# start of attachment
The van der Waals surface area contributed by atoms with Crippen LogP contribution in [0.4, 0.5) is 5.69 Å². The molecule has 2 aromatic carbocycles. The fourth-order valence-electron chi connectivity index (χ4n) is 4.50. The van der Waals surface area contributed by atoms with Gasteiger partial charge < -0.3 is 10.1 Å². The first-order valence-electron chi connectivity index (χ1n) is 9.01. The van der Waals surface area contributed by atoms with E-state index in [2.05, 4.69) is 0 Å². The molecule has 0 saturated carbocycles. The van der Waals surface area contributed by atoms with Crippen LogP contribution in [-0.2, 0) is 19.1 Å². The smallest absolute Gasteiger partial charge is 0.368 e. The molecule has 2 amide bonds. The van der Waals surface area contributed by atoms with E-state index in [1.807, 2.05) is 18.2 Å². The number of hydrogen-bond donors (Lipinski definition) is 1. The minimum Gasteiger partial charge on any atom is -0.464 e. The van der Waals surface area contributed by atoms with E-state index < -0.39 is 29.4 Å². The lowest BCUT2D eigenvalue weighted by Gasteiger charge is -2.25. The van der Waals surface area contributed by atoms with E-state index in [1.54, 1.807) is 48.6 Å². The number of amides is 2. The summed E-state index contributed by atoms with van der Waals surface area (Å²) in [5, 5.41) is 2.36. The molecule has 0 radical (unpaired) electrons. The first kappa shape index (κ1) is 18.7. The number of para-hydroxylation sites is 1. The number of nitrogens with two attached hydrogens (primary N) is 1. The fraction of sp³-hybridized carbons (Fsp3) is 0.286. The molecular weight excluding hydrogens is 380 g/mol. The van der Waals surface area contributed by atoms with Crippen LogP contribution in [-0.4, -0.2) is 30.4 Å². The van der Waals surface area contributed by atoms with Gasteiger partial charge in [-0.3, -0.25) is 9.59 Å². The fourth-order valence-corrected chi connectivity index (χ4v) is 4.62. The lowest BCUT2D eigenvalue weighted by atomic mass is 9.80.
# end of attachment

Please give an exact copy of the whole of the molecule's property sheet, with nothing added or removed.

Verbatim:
The van der Waals surface area contributed by atoms with Crippen LogP contribution in [0.4, 0.5) is 5.69 Å². The molecule has 2 aromatic carbocycles. The fourth-order valence-electron chi connectivity index (χ4n) is 4.50. The van der Waals surface area contributed by atoms with Gasteiger partial charge < -0.3 is 10.1 Å². The first-order valence-electron chi connectivity index (χ1n) is 9.01. The van der Waals surface area contributed by atoms with E-state index in [2.05, 4.69) is 0 Å². The molecule has 0 saturated carbocycles. The van der Waals surface area contributed by atoms with Crippen LogP contribution in [-0.2, 0) is 19.1 Å². The smallest absolute Gasteiger partial charge is 0.368 e. The molecule has 2 amide bonds. The van der Waals surface area contributed by atoms with E-state index in [1.807, 2.05) is 18.2 Å². The number of hydrogen-bond donors (Lipinski definition) is 1. The minimum Gasteiger partial charge on any atom is -0.464 e. The van der Waals surface area contributed by atoms with E-state index < -0.39 is 29.4 Å². The lowest BCUT2D eigenvalue weighted by Gasteiger charge is -2.25. The van der Waals surface area contributed by atoms with E-state index in [1.54, 1.807) is 48.6 Å². The number of amides is 2. The summed E-state index contributed by atoms with van der Waals surface area (Å²) in [5, 5.41) is 2.36. The molecule has 0 radical (unpaired) electrons. The first kappa shape index (κ1) is 18.7. The number of para-hydroxylation sites is 1. The number of nitrogens with two attached hydrogens (primary N) is 1. The fraction of sp³-hybridized carbons (Fsp3) is 0.286. The molecular weight excluding hydrogens is 380 g/mol. The van der Waals surface area contributed by atoms with Crippen LogP contribution in [-0.4, -0.2) is 30.4 Å². The van der Waals surface area contributed by atoms with Gasteiger partial charge in [-0.3, -0.25) is 9.59 Å². The fourth-order valence-corrected chi connectivity index (χ4v) is 4.62. The lowest BCUT2D eigenvalue weighted by atomic mass is 9.80.